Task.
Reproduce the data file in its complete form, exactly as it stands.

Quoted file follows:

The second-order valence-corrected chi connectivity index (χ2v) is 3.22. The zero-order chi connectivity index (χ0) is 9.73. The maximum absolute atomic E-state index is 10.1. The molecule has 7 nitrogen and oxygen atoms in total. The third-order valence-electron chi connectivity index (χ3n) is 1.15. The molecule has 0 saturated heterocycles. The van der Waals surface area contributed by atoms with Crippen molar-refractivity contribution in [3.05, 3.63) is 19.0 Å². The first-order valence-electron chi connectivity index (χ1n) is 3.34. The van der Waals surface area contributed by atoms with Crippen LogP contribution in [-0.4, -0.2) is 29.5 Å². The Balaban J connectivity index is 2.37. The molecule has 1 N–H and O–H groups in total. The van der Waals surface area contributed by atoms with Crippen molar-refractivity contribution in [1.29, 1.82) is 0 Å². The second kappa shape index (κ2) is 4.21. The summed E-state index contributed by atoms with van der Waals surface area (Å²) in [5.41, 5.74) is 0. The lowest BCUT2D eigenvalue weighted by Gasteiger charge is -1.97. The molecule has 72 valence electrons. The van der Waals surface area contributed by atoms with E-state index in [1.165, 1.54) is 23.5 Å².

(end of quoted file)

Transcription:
The second-order valence-corrected chi connectivity index (χ2v) is 3.22. The zero-order chi connectivity index (χ0) is 9.73. The maximum absolute atomic E-state index is 10.1. The molecule has 7 nitrogen and oxygen atoms in total. The third-order valence-electron chi connectivity index (χ3n) is 1.15. The molecule has 0 saturated heterocycles. The van der Waals surface area contributed by atoms with Crippen molar-refractivity contribution in [3.05, 3.63) is 19.0 Å². The first-order valence-electron chi connectivity index (χ1n) is 3.34. The van der Waals surface area contributed by atoms with Crippen LogP contribution in [-0.4, -0.2) is 29.5 Å². The Balaban J connectivity index is 2.37. The molecule has 1 N–H and O–H groups in total. The van der Waals surface area contributed by atoms with Crippen molar-refractivity contribution in [1.29, 1.82) is 0 Å². The second kappa shape index (κ2) is 4.21. The summed E-state index contributed by atoms with van der Waals surface area (Å²) in [5.41, 5.74) is 0. The lowest BCUT2D eigenvalue weighted by Gasteiger charge is -1.97. The molecule has 72 valence electrons. The van der Waals surface area contributed by atoms with E-state index in [1.165, 1.54) is 23.5 Å².